God created her in this fashion in order to control the animal nature that can run unfettered in every man. Cain, Nimrod, and even Esau are reminders to us of this character flaw. The woman brings a divine soul into the world when she delivers a child, and she must teach the child through example to achieve a higher purpose, to serve God. This is not to say that a man doesn't have a spiritual side. On the contrary, he does. And when he allows the spirit of God to use him, he has the ability to transfigure his power, normally for making war, into a mighty power for the spiritual advancement of mankind. Examples of such men were Noah, Abraham, Jacob, Moses, Joshua, and many others throughout the scriptures, who changed nations and leaders through this spiritual power. But, this tendency toward the spiritual lies most profoundly within the woman's nature. However, she too can be especially destructive when she turns from God, and, instead, worships nature, or a man, or sex, or even herself. Then, she has the capability of bringing nations down through men. Jezebel is the perfect example of a destructive woman with the ability to bring a nation to its knees through a man.

A woman would be a necessary fixture in the salvation of mankind, primarily because she is intricately tied by her nature to the spiritual, as well as, the physical ability to bring the Messiah into the world. Eve is as much a precursor to Mary as the usual women often sited in the scripture, such as Sarah, or Rebecca, or Leah and Rachel. When she received her name, Eve, she was given an office, the mother of humanity. The Hebrews rename those who have received a higher calling, or an office much like that of a Prime Minister, or a President of a country. In this case, it denotes a spiritual and physical office granted by God that they shall occupy to effect change in the world.

Sarai was given a new office by God when after her husband Abram was renamed, Abraham. Sarah, with her new name, would become a critical component in the founding of the Hebrew nation. She was appointed the mother, the first mother to ever conceive well after her fertile years were over, the mother of the first child that would become the sign of the sacrifice that was to come. The Shekinah's presence, or the Holy Spirit, hovered over Sarah's tent because of her holiness, and when Rebecca came on the scene to become the wife of Isaac, she inherited all the duties and expectations to carry on in her mother-in-law's office. Miriam, the sister of Moses, whose name means, Mistress of the Sea, guided the ark carrying her brother through the reeds in the river in order for her brother to be found by Pharaoh's sister. This was a female hand guiding prophecy, guiding the savior of the Hebrew peoples through the treacherous waters of the Nile. She would be present when the Hebrew nation received the Law, preparing the women of the nation through her prayers, songs, and teaching.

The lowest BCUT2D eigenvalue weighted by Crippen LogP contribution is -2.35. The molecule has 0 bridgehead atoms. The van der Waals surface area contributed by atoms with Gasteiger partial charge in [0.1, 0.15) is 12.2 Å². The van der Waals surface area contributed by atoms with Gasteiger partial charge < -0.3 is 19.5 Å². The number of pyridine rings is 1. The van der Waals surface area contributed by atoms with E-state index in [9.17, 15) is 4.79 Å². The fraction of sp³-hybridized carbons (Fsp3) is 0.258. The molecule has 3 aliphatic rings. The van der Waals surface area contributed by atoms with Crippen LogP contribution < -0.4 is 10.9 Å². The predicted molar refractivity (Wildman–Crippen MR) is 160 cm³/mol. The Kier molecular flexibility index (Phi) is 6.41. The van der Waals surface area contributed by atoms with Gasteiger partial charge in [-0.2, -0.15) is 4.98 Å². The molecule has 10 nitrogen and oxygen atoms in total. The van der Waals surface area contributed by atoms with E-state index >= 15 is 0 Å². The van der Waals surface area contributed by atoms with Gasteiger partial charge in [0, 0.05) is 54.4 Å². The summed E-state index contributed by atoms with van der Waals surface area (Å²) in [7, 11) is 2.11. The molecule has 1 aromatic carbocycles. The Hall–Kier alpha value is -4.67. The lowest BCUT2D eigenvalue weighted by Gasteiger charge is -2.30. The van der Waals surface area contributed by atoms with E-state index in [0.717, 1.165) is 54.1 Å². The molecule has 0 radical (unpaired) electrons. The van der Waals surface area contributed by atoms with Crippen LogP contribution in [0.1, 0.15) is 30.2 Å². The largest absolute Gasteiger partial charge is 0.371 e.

Zipporah, the wife of Moses, had to remind her great and powerful husband of the importance of performing circumcision within an appointed time frame. She throws the foreskin of his son Gershon at his feet in Exodus 4:25 in order to save Moses' life. Bathsheba, in 1Kings 2:13-19, is a perfect example of a mother's importance, as another precursor to Mary, when she goes to her son, Solomon, to plead for clemency in a citizen's case. Even the great Solomon recognizes her authority and office by listening to her, even though he did not grant clemency to the accused. Her importance was well-known to the people, and it was for this reason her help was requested. Judith is another precursor to Mary. Jael, in Judges 4:17-5:24, is a warrior for the Hebrew people when she pounds a stake through the head of Sisera, the enemy of Israel, much like the apocryphal Judith's story. Rahab, Esther, Ruth, and on, straight into the New Testament, are women who are all essential to the unfolding story. Why would Eve be left out? Why would Mary? As we see, neither is. Both have a role to play, an assigned office to fulfill.

The Second Eve

In the beginning of the Gospels, Mary is approached by the Angel Gabriel and he says, "Hail full of grace. The Lord is with you." Luke 1:28. This is a quote from Zephaniah 3:14-20. She is the embodiment of the Second Eve, the one favored by God to bring the Messiah into the world. Her office name is Full of Grace, the spiritual fountain from whom all grace would flow. The Jewish practice of renaming is in full flower here, just as the Woman became Eve, Jacob became Israel, Mary has become Full of Grace. This is confirmed by her elderly cousin Elizabeth, now very pregnant with John the Baptist, another miracle birth like that of Sarah. John leaps in his mother's womb, and Elizabeth declares, "Blessed are you among women." Luke 1:42 Blessed in Greek is Makarios, which indicates the state of the believer is fully satisfied because God indwells them. Not only does the Spirit of God indwell Mary, but The Lord is with her, Elizabeth says, and she continues, "Blessed is the fruit of your womb." Luke 1:43-44